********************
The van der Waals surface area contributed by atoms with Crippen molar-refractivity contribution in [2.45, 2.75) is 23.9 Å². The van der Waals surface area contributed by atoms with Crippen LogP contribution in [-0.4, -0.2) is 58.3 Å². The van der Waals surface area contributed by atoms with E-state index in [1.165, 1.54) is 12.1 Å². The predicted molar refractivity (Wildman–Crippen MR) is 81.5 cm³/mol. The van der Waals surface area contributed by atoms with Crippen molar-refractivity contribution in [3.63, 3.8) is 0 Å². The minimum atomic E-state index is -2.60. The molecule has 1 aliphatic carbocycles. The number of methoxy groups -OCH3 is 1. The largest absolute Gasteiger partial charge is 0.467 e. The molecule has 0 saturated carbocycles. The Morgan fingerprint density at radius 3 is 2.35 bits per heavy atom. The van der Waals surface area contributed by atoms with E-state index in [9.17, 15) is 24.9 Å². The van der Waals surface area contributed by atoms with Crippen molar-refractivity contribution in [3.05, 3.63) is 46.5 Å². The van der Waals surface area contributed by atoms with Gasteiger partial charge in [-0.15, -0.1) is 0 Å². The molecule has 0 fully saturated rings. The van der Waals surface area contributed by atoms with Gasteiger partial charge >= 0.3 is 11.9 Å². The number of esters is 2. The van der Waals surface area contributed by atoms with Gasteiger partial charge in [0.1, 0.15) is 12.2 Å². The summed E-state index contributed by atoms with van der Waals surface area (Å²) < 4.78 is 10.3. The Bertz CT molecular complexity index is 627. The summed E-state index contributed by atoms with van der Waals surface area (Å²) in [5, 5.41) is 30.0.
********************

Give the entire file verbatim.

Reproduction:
The van der Waals surface area contributed by atoms with Crippen molar-refractivity contribution in [2.45, 2.75) is 23.9 Å². The van der Waals surface area contributed by atoms with Crippen LogP contribution in [-0.4, -0.2) is 58.3 Å². The van der Waals surface area contributed by atoms with E-state index in [1.165, 1.54) is 12.1 Å². The predicted molar refractivity (Wildman–Crippen MR) is 81.5 cm³/mol. The van der Waals surface area contributed by atoms with Crippen molar-refractivity contribution in [3.63, 3.8) is 0 Å². The minimum atomic E-state index is -2.60. The molecule has 1 aliphatic carbocycles. The number of methoxy groups -OCH3 is 1. The largest absolute Gasteiger partial charge is 0.467 e. The molecule has 0 saturated carbocycles. The Morgan fingerprint density at radius 3 is 2.35 bits per heavy atom. The van der Waals surface area contributed by atoms with E-state index in [9.17, 15) is 24.9 Å². The van der Waals surface area contributed by atoms with Crippen molar-refractivity contribution in [3.05, 3.63) is 46.5 Å². The van der Waals surface area contributed by atoms with Gasteiger partial charge in [-0.15, -0.1) is 0 Å². The molecule has 0 fully saturated rings. The van der Waals surface area contributed by atoms with Gasteiger partial charge >= 0.3 is 11.9 Å². The number of esters is 2. The van der Waals surface area contributed by atoms with Gasteiger partial charge in [0.1, 0.15) is 12.2 Å². The summed E-state index contributed by atoms with van der Waals surface area (Å²) < 4.78 is 10.3. The Bertz CT molecular complexity index is 627. The summed E-state index contributed by atoms with van der Waals surface area (Å²) in [5, 5.41) is 30.0.